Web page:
Truman presumably considered himself a superior American to the various late-arrivals who apparently threatened his pure vision of the republican experiment. Truman’s correspondence to Bess Wallace contained a number of insulting references to other races and ethnic groups. He described Mexico as “Greaserdom” and also wrote Bess in 1911 that “I think one man is as good as another so long as he’s honest and decent and not a nigger or a Chinaman. Uncle Will says that the Lord made a white man from dust, a nigger from mud, then threw up what was left and it came down a Chinaman. He does hate Chinese and Japs [sic]. So do I. It is race prejudice I guess. But I am strongly of the opinion that negroes ought to be in Africa, yellow men in Asia, and white men in Europe and America.”12 Such racial and ethnic prejudices occasionally burst forth in Truman’s private remarks throughout his political career, but they were hardly determinative. The man who would enter a business partnership with his Jewish friend, who worked as part of the urban, ethnic machine of an Irish Catholic political boss, and who spoke out more forcefully for civil rights for African Americans than any president since Lincoln proved that he was not dominated by his racist views and could move some distance beyond those he held as a young man.13

   The Great War in Europe that brutally decimated a generation of that bloody continent’s young men initially did not have much noticeable impact on Truman. As Robert Ferrell observed, Truman rarely commented either on the carnage at the front or even on the submarine issue which so divided the United States and Imperial Germany from 1914 through 1916. Instead, “like millions of other Americans, he...felt as remote from Europe as if Jackson County were somewhere in China surrounded by the Great Wall.”14 This changed quickly when on April 6, 1917, President Woodrow Wilson signed a declaration of war against Germany. “Stirred,” as he later put it, “in heart and soul by the war messages of Woodrow Wilson, and since I’d joined the National guard at twenty-one I thought I ought to go.” He remembered feeling like “a Galahad after the Grail.”15 He easily could have avoided military service on any of several grounds, including his age (now thirty-three), his miserable eyesight and his occupation as a farmer. But he signed up immediately. It was truly “the turning point in his life” and a liberation of sorts.16

   Truman left the definition of war aims and the articulation of the conflict’s meaning to the president, but he undoubtedly thrilled to the high-minded purpose that Wilson established for his nation. For the United States, this could not be a struggle motivated by something so base as national interest or designed merely to restore the balance of power in Europe. In Wilson’s brilliant oratory, the war became a crusade to make the world safe for democracy and to establish a new international order based on self-determination for all people. Wilson put it best: “we shall fight for the things which we have always carried nearest our hearts – for democracy, for the right of those who submit to authority to have a voice in their own government, for the rights and liberties of small nations, for a universal dominion of right by such a concert of free peoples as shall bring peace and safety to all nations and make the world itself at last free.”17 Truman gladly assented, filled with admiration for the president and a genuine “democratic idealism,” which Wilson so effectively tapped.18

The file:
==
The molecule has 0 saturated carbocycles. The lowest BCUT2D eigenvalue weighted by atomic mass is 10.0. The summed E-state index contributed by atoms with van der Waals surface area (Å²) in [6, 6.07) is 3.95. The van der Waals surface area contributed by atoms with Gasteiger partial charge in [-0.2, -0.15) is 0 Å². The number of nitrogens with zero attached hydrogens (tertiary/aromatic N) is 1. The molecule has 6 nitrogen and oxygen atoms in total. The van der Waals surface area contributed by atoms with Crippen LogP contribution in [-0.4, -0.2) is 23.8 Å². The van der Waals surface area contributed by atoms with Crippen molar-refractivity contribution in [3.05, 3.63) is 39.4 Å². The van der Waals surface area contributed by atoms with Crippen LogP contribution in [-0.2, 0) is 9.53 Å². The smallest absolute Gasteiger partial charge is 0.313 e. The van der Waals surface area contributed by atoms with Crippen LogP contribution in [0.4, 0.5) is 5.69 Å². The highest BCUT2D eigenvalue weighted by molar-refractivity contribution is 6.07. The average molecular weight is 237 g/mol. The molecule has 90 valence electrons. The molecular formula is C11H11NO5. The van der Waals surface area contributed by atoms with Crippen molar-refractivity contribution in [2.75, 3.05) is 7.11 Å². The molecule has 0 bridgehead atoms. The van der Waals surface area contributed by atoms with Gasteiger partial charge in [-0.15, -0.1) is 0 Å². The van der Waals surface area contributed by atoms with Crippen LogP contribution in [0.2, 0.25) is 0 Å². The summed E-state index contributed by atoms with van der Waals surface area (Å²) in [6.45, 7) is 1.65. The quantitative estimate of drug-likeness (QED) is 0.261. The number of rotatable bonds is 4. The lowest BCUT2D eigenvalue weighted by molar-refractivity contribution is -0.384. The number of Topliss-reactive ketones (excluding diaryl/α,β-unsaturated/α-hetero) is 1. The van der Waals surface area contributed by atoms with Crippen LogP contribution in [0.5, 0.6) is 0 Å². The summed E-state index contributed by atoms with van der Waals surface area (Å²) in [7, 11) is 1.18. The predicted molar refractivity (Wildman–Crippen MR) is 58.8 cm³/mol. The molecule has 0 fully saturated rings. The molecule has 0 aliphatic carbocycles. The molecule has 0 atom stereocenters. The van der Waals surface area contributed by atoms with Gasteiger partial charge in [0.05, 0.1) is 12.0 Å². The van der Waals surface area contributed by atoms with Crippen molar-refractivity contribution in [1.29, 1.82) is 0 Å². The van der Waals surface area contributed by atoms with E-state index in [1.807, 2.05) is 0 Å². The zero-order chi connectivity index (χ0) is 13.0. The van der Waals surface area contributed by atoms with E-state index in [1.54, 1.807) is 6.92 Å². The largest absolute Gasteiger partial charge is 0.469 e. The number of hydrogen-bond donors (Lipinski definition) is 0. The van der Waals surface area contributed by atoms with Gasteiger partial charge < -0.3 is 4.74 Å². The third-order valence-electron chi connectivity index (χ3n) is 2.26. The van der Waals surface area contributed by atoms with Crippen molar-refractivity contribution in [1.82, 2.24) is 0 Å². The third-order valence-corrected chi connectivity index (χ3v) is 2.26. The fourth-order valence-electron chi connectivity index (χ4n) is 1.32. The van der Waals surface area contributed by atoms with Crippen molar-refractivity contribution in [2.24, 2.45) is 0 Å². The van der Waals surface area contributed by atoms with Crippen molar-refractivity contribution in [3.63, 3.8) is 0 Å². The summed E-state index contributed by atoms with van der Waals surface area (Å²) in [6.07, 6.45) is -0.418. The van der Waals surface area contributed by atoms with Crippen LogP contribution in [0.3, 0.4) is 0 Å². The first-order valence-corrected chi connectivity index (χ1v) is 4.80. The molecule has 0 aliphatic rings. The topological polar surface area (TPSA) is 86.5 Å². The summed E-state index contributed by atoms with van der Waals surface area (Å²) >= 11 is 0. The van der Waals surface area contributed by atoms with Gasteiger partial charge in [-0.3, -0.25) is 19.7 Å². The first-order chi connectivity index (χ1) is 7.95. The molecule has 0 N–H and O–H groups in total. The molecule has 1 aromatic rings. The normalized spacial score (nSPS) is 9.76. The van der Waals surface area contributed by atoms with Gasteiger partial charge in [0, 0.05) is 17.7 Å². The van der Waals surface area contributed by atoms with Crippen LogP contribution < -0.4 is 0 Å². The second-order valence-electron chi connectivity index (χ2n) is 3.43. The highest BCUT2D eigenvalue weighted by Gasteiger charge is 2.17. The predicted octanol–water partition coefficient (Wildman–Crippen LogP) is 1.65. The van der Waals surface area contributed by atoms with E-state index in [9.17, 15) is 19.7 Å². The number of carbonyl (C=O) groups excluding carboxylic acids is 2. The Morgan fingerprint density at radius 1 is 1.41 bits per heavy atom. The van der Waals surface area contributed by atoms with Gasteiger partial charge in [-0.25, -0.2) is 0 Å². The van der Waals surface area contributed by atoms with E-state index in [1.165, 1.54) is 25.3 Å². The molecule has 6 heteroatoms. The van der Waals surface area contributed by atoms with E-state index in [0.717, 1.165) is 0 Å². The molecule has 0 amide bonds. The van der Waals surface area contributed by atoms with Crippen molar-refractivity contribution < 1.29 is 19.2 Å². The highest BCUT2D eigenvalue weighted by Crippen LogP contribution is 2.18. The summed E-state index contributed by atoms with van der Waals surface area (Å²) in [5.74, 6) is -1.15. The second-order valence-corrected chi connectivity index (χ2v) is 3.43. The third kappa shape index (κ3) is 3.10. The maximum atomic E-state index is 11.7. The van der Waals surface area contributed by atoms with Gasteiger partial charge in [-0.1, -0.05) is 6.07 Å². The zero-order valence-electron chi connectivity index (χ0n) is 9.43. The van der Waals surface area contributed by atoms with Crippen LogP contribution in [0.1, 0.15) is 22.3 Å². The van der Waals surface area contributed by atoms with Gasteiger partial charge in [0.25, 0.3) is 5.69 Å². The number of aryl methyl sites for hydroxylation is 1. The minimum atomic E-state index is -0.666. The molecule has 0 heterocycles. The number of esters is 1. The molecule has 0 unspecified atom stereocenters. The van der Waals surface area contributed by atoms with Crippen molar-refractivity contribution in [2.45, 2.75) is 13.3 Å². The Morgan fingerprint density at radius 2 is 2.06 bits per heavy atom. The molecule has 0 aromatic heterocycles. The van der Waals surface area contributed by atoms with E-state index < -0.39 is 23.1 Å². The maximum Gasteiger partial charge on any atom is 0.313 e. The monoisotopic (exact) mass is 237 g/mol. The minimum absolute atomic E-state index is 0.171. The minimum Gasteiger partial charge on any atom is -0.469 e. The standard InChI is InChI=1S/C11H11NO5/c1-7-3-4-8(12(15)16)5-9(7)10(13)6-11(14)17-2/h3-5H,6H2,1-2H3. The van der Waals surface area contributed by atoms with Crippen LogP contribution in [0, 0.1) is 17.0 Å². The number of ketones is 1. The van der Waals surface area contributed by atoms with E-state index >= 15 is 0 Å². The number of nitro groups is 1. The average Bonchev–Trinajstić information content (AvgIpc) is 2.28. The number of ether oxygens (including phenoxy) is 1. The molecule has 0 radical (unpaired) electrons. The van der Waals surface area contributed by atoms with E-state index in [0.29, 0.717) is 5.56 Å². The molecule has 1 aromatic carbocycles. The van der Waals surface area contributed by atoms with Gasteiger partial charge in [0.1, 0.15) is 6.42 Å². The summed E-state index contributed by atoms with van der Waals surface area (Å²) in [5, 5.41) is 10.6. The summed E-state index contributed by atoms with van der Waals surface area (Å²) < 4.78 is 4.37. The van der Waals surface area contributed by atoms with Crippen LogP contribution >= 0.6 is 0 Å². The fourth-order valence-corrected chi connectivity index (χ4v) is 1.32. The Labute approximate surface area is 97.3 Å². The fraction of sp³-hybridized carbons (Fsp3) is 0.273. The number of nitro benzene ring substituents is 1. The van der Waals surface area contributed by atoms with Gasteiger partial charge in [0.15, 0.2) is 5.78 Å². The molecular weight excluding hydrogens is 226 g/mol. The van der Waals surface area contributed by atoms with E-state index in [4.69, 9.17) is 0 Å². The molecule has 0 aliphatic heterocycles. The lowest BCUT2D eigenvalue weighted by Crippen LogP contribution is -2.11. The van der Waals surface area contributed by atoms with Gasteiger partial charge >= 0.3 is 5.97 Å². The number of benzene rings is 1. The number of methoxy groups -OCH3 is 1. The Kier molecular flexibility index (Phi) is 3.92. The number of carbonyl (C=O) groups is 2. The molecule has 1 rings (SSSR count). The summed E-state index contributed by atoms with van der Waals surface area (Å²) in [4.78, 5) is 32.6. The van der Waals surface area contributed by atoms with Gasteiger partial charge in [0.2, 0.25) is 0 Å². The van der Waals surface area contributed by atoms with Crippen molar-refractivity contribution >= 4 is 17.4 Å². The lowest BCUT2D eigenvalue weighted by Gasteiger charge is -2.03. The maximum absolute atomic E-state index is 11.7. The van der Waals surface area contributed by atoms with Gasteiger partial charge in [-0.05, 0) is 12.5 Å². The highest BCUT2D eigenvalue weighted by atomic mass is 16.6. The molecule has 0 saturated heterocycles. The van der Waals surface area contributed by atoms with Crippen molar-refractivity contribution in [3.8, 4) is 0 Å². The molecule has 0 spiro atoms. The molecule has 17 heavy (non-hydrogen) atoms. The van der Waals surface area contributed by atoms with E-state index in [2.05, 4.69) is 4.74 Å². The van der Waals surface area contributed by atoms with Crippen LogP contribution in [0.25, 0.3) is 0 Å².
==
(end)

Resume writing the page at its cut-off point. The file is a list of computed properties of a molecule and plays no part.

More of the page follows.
While Wilson defined the war, Truman prepared to fight it, and after a year of training, he left the United States for the first time as Captain Harry Truman commanding Battery D of the 129th Field Artillery attached to the 35th Division. In France, he saw some fierce and bloody action and participated in the Meuse-Argonne offensive of 1918. Across the Atlantic and far from home, he discovered that he possessed courage under fire and that he could lead men. The latter discovery redirected his life for leading men in war suggested to him the possibility of leading them in peace. Furthermore, his wartime friends gave him a core group of political supporters. “My whole political career,” he once said with only slight exaggeration, “is based upon my war service and war associates.”19

   The guns in Truman’s battery stopped firing as scheduled at eleven o’ clock, November 11, 1918. Later that month, he and some fellow officers obtained leaves and spent some time in Paris – where he caught a brief glimpse of Wilson – before heading south to Marseilles, Nice, and Monte Carlo with a brief side-trip into Italy. It was his first real travel in a foreign country, and one is struck by the conventional sightseeing quality of his touring – everything from Notre Dame cathedral to the Folies Bergere. After two weeks, Captain Harry rejoined his men and waited impatiently to go home. Their job was done he thought. The Paris peace conference meant little to him. “For my part,” he observed, “and every A. E. F. man feels the same way, I don’t give a whoop (to put it mildly) whether there’s a League of Nations or whether Russia has a Red government or a Purple one, and if the President of the Czecho-Slovaks wants to pry the throne from under the King of Bohemia, let him pry but send us home.”20 The stirring appeal of Wilson’s war message seemed long forgotten as he wrote his cousins of his anxiety “that Woodie [sic] cease his gallavantin’ around and send us home at once and quickly.” His regiment finally left Brest on April 9, 1919, and reached New York eleven days later. Truman resolved “that if old lady Liberty in New York harbor wanted to see me again she’d have to turn around.”21